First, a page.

- Jim B.


David Soderblom
 

Bear in mind that 1946 was not a good year to be a freight car. They had been used very heavily during the war, plus many were old anyway as replacements slowed during the 1930s. Pretty much all the cars shown look dirty. A photo taken a decade later would show near-new brightly colored GN boxes with large logos, a very different scene, with only a few of these older cars hanging on.



David Soderblom
Baltimore MD USA
drs@...


Jim Betz
 

David,
  I agree - and disagree with your statement about "a decade later".  The part I disagree with is
the idea that in '56 there would only be a few of the older cars "hanging on".  
  It is certainly true that every smidgeon of deferred maintenance possible was left undone
during the war years and that, cosmetically, all the U.S. railroads equipment looked like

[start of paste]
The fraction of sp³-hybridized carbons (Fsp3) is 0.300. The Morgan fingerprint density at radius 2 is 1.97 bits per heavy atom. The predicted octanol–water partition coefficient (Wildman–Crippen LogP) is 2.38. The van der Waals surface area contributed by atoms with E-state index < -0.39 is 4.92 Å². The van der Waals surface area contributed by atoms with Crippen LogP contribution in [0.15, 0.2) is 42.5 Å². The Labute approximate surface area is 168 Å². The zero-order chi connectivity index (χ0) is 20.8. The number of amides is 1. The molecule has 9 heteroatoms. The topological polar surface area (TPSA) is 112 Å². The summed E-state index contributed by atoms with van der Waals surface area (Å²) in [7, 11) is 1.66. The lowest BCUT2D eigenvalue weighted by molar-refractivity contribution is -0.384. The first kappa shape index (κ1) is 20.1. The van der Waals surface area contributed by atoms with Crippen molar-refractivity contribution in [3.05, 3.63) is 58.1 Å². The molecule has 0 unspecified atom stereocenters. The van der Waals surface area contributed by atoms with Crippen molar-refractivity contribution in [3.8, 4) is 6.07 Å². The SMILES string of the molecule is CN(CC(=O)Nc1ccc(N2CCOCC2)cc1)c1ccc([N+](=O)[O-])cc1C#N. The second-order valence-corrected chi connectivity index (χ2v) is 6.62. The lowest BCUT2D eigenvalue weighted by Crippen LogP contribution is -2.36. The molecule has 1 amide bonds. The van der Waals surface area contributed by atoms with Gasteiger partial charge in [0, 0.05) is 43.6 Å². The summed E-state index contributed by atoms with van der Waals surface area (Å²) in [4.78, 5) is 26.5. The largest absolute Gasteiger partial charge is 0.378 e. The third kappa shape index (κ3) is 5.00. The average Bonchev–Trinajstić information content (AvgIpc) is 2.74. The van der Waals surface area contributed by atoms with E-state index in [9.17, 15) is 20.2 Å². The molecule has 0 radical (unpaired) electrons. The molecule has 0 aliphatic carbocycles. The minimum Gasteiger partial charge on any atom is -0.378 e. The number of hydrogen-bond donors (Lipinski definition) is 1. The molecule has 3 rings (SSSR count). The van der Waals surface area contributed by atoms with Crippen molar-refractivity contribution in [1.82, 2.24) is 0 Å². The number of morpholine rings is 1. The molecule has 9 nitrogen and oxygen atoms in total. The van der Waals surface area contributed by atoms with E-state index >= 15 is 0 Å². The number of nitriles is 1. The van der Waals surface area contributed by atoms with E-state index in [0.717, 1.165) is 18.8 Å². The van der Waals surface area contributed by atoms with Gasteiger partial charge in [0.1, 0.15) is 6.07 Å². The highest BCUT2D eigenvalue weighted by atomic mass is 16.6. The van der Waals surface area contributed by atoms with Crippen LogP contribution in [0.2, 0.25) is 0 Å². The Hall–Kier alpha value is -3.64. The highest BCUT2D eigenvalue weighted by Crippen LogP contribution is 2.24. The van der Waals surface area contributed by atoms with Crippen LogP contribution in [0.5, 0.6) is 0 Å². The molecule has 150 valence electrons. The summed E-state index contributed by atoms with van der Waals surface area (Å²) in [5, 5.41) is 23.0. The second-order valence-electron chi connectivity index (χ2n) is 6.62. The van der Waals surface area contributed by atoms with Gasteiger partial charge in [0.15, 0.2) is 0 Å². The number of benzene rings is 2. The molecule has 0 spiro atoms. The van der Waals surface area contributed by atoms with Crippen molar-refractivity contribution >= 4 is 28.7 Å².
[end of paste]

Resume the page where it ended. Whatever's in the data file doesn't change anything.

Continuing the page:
these cars in 1946.  The phrase "looked like they'd been rode hard and put away wet"
comes to mind.  However, mechanical maintenance was not left undone during the war
and many, many of the cars in this picture would have survived a decade or more past
the date of this picture.
  But it is certainly true that the RRs used some (a lot?) of the money they made during
the war to purchase new cars and repaint old ones in their "new" paint schemes (new
in the sense of "compared to the pre-War schemes").  
  However, using just the GN as one example, the introduction of the new paint 
schemes was started in 1948 with a new logo and then, in 1956, was the introduction
of the first cars wearing Vermillion Red ... and from then on the gates were opened to
the Glacier Green cars, and other 'bright/new/modern' paint schemes.  And, looking
at many pictures of yards from the 50's the same was true of "all" RRs.
  
  So your observation is spot on in terms of the affects of the war on the RRs and
their response to them after the war... but it didn't happen quite as early as you feel it
did.
                                                                                                          - Jim B.


Jim Betz
 

Michael,
  It -does- look like coal.  I'm trying to figure out how the car would have gotten that
wide a 'dusting' of coal ... And - that high up on the sides and up onto the roof.
  Wasn't bulk coal loaded using a chute stuck into the car after the open door had
been closed up enough to set the level (weight) of the load?  Does coal being
run thru a chute produce that much dust?  How does bulk coal produce such